What are Public Libraries?
Public libraries in the UK are collections of books and other informational resources maintained by local authorities for the benefit of the public. Dating back over 150 years, many of the services provided by public libraries are free.
The public library service in the UK is delivered via thousands of local branches, mobile libraries, and other institutions such as old people’s homes and youth centres.
The Public Libraries and Museums Act 1964 requires local authorities in England and Wales to “provide a comprehensive and efficient library service”. In two-tier local government areas, the library service is the responsibility of the upper tier (the county council). In Scotland, local authorities have a similar statutory duty, under the Local Government (Scotland) Act 1973.
In 2019 according to the Chartered Institute of Public Finance and Accountancy (CIPFA), there were 3,583 library branches in England, Scotland and Wales. The sector was said to employ 15,300 employees, alongside a network of 51,000 volunteers.
Current library use in the UK
Library use is in decline.
According to CIPFA, the number of visits to libraries across England, Wales and Scotland declined substantially from 335 million in 2005 to 215 million in 2019/20.
In the same period, the total number of books issued for loan halved from approximately 323 million to 166 million. The number of books in stock across public libraries had also decreased from 103 million in 2005 to 75 million in 2019.
In 2012, the Society of Chief Librarians in 2012, released figures that suggested 60% of the population had a library card. By 2016, a polling study by YouGov suggested that just 51% of the population possessed a library card. And given the previous trend, that figure may well have since declined below half of the population.
There are a number of reasons advanced for the drop in popularity of the local library, ranging from the failure of the library network to modernise, cuts in library expenditure, and the shift to digital.
The development of portable electronic devices and faster broadband has provided many consumers with immediate and easier access to both books and reference content, access which was previously much more exclusively the preserve of the public library.
The debate around the future of libraries
Campaigners for local libraries argue that library services provide a vital public resource, particularly for those unable to afford or access digital resources.
Campaigners point to the declining funding provided to libraries during the last decade. Library services are funded out of the Revenue Support Grant – the main general funding stream for local authorities. And it is argued that without ring-fenced funding, libraries will almost always lose out to “bigger” spending areas.
According to the Chartered Institute of Public Finance and Accountancy, national spending on the library service topped £1bn in 2009/10 but dropped to under £750m by 2019/20. This has coincided with the closure of some 773 library branches. There has also been a reduction in library computer terminals from 42,125 in 2011 to 36,564 in 2019/20.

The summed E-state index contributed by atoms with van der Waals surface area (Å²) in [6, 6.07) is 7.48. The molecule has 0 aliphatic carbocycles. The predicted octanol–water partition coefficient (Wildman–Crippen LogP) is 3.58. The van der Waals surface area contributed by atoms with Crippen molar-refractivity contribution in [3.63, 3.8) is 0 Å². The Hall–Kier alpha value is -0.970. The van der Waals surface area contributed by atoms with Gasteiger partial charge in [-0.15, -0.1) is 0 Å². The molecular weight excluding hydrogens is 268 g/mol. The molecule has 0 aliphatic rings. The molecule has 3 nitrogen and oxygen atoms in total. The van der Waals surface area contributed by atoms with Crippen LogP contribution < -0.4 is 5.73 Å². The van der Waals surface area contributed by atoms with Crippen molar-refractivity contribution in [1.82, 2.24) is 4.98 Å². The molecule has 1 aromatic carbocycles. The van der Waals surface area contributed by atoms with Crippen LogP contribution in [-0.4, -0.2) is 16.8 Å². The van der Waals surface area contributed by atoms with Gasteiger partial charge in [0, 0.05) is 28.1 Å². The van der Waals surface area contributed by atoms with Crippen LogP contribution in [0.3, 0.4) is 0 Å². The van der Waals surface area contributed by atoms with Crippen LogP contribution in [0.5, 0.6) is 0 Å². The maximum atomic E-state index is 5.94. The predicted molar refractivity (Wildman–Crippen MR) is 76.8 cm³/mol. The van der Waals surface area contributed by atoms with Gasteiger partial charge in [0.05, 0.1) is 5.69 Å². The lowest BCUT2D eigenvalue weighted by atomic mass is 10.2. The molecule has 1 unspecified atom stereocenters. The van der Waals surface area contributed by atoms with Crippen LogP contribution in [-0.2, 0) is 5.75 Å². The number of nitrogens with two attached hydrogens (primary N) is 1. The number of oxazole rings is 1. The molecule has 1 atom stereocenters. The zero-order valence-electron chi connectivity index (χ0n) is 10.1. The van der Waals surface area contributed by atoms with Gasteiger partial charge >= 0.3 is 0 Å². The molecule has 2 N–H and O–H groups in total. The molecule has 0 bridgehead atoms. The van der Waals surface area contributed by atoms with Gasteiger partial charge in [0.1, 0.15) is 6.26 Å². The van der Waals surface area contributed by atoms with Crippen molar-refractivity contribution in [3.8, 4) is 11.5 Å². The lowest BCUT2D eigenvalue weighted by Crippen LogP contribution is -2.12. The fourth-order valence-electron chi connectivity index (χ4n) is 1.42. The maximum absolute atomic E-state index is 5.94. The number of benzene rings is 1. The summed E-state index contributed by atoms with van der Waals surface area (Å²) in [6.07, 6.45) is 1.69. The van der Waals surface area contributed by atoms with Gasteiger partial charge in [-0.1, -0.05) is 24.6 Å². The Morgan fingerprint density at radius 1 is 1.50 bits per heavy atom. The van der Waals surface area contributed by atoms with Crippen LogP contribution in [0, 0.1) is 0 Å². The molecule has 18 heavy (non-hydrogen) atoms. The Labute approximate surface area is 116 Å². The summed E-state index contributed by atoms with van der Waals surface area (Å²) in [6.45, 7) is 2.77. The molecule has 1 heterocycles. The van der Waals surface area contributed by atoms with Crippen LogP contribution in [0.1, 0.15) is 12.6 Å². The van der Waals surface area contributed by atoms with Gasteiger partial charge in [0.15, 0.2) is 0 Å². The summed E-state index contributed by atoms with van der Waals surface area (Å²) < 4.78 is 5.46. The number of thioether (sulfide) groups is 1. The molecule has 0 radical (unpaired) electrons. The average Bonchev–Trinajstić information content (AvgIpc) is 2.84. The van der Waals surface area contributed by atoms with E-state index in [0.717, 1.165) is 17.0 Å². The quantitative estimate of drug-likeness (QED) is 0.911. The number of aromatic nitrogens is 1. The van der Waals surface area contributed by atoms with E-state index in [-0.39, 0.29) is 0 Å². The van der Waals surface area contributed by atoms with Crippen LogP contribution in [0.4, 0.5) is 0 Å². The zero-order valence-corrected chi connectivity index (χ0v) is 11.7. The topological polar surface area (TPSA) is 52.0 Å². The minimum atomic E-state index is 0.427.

It has been suggested that libraries have found themselves in a vicious circle of low funding, causing the provision of a poorer service, leading in turn to further diminishing popularity with the public. This is evidenced in the decline of those in the population with a library card. In 2016, the polling group YouGov suggested that only 51% of the UK population had a library card (Source You Gov).
By contrast, others point out that the decline in library usage, and thus the potential waning of the traditional library model, is more the inevitable consequence of modern behavioral trends.
Where previously, access to knowledge might have been acquired through a local library’s reference department and its network of encyclopedias, by March 2020, some 88.1% of the population had access to a smart phone. The use of smart phones has dramatically increased the speed and ease with which people can access information through the internet and via website’s such as wikipedia. It is claimed that these changes alter the relevance of some library services.
It has also been claimed that local libraries have been slow to adapt to people’s increasing online reading of books. According to a 2019 survey by Attest, 38.4% of millennials in the UK owned an eReader device like a Kindle. Against this background, many younger age groups have less and less interest in borrowing a physical book from a library. It is suggested that this trend will only increase as time passes.
As such, some people argue that the three quarters of a billion spend annually on physical libraries, might be better allocated. Rather than investing in physical buildings, the focus of expenditure might for example be best allocated on expanding the range of electronic books that are available.
Alternatively, although controversially, it has been suggested that funds might be better spent in widening the access to digital devices, for example, providing children with access to computers, in households that are currently unable to afford them.
Local authorities have themselves frequently defended library closures in the context of widening the overall library experience for local people. It has been suggested that library services can be better offered by fewer, larger, libraries, rather than a network of smaller branches. Moreover it has been argued that many smaller local libraries are located in areas that are difficult to access, having been built before many newer housing developments had emerged. Many older library buildings have also struggled to comply with disability access requirements.
Libraries have also come under criticism for the audience that they attract. Studies have shown that library users are predominantly middle class, and that libraries can possess an “exclusive” atmosphere that puts off working class users. Considerable efforts have been made in recent years to widen the range of books held by libraries to make them more relevant to ethnic minorities and other groups.
History of library policy in the UK
The birth of the library
Public libraries began to appear in Britain in the mid-19th Century, in the aftermath of the Public Libraries Act 1850. The Free Library Movement was one of the many groups in the mid-Victorian period working for the “improvement of the public” through education.